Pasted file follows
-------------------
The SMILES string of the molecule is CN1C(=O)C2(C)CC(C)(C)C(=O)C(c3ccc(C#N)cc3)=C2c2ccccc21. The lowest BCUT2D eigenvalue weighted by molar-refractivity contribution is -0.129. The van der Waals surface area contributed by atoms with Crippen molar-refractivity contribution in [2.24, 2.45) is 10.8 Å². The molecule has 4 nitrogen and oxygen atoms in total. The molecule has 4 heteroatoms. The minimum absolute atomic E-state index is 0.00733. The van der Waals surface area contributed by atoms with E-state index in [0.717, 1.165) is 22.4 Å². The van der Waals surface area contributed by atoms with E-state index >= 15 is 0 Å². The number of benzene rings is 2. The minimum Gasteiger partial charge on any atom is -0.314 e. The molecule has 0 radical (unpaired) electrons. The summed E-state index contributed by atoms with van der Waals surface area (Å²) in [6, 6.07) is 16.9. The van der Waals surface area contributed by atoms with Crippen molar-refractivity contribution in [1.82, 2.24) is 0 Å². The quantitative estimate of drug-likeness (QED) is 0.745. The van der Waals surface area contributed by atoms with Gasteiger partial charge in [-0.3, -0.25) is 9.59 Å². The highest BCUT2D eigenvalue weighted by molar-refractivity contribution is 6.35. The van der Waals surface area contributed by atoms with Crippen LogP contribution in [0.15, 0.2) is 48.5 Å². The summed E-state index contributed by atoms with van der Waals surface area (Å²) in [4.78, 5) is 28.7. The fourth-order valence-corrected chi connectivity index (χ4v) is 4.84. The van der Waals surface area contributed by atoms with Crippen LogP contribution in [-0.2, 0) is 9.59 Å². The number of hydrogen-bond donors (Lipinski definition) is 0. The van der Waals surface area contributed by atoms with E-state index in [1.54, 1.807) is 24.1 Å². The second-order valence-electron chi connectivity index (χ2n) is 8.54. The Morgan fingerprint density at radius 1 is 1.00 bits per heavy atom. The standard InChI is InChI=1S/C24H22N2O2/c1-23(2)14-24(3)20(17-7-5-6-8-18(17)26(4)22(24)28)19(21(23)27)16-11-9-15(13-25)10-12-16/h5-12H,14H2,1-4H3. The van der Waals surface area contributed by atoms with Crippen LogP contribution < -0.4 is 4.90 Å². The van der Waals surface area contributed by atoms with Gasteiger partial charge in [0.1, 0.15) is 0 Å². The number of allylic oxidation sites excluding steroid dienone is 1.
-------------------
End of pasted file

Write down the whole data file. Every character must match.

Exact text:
The SMILES string of the molecule is CN1C(=O)C2(C)CC(C)(C)C(=O)C(c3ccc(C#N)cc3)=C2c2ccccc21. The lowest BCUT2D eigenvalue weighted by molar-refractivity contribution is -0.129. The van der Waals surface area contributed by atoms with Crippen molar-refractivity contribution in [2.24, 2.45) is 10.8 Å². The molecule has 4 nitrogen and oxygen atoms in total. The molecule has 4 heteroatoms. The minimum absolute atomic E-state index is 0.00733. The van der Waals surface area contributed by atoms with E-state index in [0.717, 1.165) is 22.4 Å². The van der Waals surface area contributed by atoms with E-state index >= 15 is 0 Å². The number of benzene rings is 2. The minimum Gasteiger partial charge on any atom is -0.314 e. The molecule has 0 radical (unpaired) electrons. The summed E-state index contributed by atoms with van der Waals surface area (Å²) in [6, 6.07) is 16.9. The van der Waals surface area contributed by atoms with Crippen molar-refractivity contribution in [1.82, 2.24) is 0 Å². The quantitative estimate of drug-likeness (QED) is 0.745. The van der Waals surface area contributed by atoms with Gasteiger partial charge in [-0.3, -0.25) is 9.59 Å². The highest BCUT2D eigenvalue weighted by molar-refractivity contribution is 6.35. The van der Waals surface area contributed by atoms with Crippen LogP contribution in [0.15, 0.2) is 48.5 Å². The summed E-state index contributed by atoms with van der Waals surface area (Å²) in [4.78, 5) is 28.7. The fourth-order valence-corrected chi connectivity index (χ4v) is 4.84. The van der Waals surface area contributed by atoms with Crippen LogP contribution in [-0.2, 0) is 9.59 Å². The number of hydrogen-bond donors (Lipinski definition) is 0. The van der Waals surface area contributed by atoms with E-state index in [1.54, 1.807) is 24.1 Å². The second-order valence-electron chi connectivity index (χ2n) is 8.54. The Morgan fingerprint density at radius 1 is 1.00 bits per heavy atom. The standard InChI is InChI=1S/C24H22N2O2/c1-23(2)14-24(3)20(17-7-5-6-8-18(17)26(4)22(24)28)19(21(23)27)16-11-9-15(13-25)10-12-16/h5-12H,14H2,1-4H3. The van der Waals surface area contributed by atoms with Crippen LogP contribution < -0.4 is 4.90 Å². The van der Waals surface area contributed by atoms with Gasteiger partial charge in [0.1, 0.15) is 0 Å². The number of allylic oxidation sites excluding steroid dienone is 1.